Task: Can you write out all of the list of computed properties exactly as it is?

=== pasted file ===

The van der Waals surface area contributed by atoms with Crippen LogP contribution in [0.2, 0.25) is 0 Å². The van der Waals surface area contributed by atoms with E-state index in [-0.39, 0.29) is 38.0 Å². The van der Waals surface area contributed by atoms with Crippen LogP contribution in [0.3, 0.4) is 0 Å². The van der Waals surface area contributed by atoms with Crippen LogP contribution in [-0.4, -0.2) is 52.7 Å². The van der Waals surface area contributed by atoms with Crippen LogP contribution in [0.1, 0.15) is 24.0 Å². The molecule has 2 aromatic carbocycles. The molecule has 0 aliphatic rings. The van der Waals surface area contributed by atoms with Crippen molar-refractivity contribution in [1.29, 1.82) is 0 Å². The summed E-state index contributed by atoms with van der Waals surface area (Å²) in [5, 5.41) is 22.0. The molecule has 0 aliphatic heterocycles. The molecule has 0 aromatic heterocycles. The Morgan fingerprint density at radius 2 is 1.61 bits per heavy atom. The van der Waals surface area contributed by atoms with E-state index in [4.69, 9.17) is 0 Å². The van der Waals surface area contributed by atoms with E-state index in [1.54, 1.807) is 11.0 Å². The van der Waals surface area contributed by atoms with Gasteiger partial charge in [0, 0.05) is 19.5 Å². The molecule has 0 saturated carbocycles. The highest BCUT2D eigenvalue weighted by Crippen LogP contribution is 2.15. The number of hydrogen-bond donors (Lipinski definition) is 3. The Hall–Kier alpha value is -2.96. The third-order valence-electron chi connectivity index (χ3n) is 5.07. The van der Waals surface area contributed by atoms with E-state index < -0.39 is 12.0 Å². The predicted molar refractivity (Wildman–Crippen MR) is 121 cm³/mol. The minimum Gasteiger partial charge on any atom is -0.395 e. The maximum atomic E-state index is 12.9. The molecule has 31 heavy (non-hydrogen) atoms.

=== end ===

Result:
The van der Waals surface area contributed by atoms with Crippen LogP contribution in [0.2, 0.25) is 0 Å². The van der Waals surface area contributed by atoms with E-state index in [-0.39, 0.29) is 38.0 Å². The van der Waals surface area contributed by atoms with Crippen LogP contribution in [0.3, 0.4) is 0 Å². The van der Waals surface area contributed by atoms with Crippen LogP contribution in [-0.4, -0.2) is 52.7 Å². The van der Waals surface area contributed by atoms with Crippen LogP contribution in [0.1, 0.15) is 24.0 Å². The molecule has 2 aromatic carbocycles. The molecule has 0 aliphatic rings. The van der Waals surface area contributed by atoms with Crippen molar-refractivity contribution in [1.29, 1.82) is 0 Å². The summed E-state index contributed by atoms with van der Waals surface area (Å²) in [5, 5.41) is 22.0. The molecule has 0 aliphatic heterocycles. The molecule has 0 aromatic heterocycles. The Morgan fingerprint density at radius 2 is 1.61 bits per heavy atom. The van der Waals surface area contributed by atoms with E-state index in [4.69, 9.17) is 0 Å². The van der Waals surface area contributed by atoms with E-state index in [1.54, 1.807) is 11.0 Å². The van der Waals surface area contributed by atoms with Gasteiger partial charge in [0, 0.05) is 19.5 Å². The molecule has 0 saturated carbocycles. The highest BCUT2D eigenvalue weighted by Crippen LogP contribution is 2.15. The number of hydrogen-bond donors (Lipinski definition) is 3. The Hall–Kier alpha value is -2.96. The third-order valence-electron chi connectivity index (χ3n) is 5.07. The van der Waals surface area contributed by atoms with E-state index < -0.39 is 12.0 Å². The predicted molar refractivity (Wildman–Crippen MR) is 121 cm³/mol. The minimum Gasteiger partial charge on any atom is -0.395 e. The maximum atomic E-state index is 12.9. The molecule has 31 heavy (non-hydrogen) atoms.